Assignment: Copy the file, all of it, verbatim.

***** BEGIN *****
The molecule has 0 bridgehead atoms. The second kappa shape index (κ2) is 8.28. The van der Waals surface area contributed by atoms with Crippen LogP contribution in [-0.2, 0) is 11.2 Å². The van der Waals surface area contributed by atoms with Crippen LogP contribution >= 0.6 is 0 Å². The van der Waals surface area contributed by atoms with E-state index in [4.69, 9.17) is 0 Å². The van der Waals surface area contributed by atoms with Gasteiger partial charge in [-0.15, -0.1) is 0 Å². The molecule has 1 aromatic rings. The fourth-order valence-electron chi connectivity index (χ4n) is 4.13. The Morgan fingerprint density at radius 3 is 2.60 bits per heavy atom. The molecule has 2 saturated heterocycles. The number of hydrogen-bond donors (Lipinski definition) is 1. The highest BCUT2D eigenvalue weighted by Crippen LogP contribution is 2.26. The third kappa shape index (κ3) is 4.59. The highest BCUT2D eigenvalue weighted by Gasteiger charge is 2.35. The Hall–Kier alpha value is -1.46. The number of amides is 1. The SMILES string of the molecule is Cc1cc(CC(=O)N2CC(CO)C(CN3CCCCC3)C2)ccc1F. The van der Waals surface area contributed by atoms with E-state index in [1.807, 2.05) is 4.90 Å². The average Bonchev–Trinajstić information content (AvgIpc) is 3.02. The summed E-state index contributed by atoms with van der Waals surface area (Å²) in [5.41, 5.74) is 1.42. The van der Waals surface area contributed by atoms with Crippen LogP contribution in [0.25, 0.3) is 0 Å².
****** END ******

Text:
The molecule has 0 bridgehead atoms. The second kappa shape index (κ2) is 8.28. The van der Waals surface area contributed by atoms with Crippen LogP contribution in [-0.2, 0) is 11.2 Å². The van der Waals surface area contributed by atoms with Crippen LogP contribution >= 0.6 is 0 Å². The van der Waals surface area contributed by atoms with E-state index in [4.69, 9.17) is 0 Å². The van der Waals surface area contributed by atoms with Gasteiger partial charge in [-0.15, -0.1) is 0 Å². The molecule has 1 aromatic rings. The fourth-order valence-electron chi connectivity index (χ4n) is 4.13. The Morgan fingerprint density at radius 3 is 2.60 bits per heavy atom. The molecule has 2 saturated heterocycles. The number of hydrogen-bond donors (Lipinski definition) is 1. The highest BCUT2D eigenvalue weighted by Crippen LogP contribution is 2.26. The third kappa shape index (κ3) is 4.59. The highest BCUT2D eigenvalue weighted by Gasteiger charge is 2.35. The Hall–Kier alpha value is -1.46. The number of amides is 1. The SMILES string of the molecule is Cc1cc(CC(=O)N2CC(CO)C(CN3CCCCC3)C2)ccc1F. The van der Waals surface area contributed by atoms with E-state index in [1.807, 2.05) is 4.90 Å². The average Bonchev–Trinajstić information content (AvgIpc) is 3.02. The summed E-state index contributed by atoms with van der Waals surface area (Å²) in [5.41, 5.74) is 1.42. The van der Waals surface area contributed by atoms with Crippen LogP contribution in [0.25, 0.3) is 0 Å².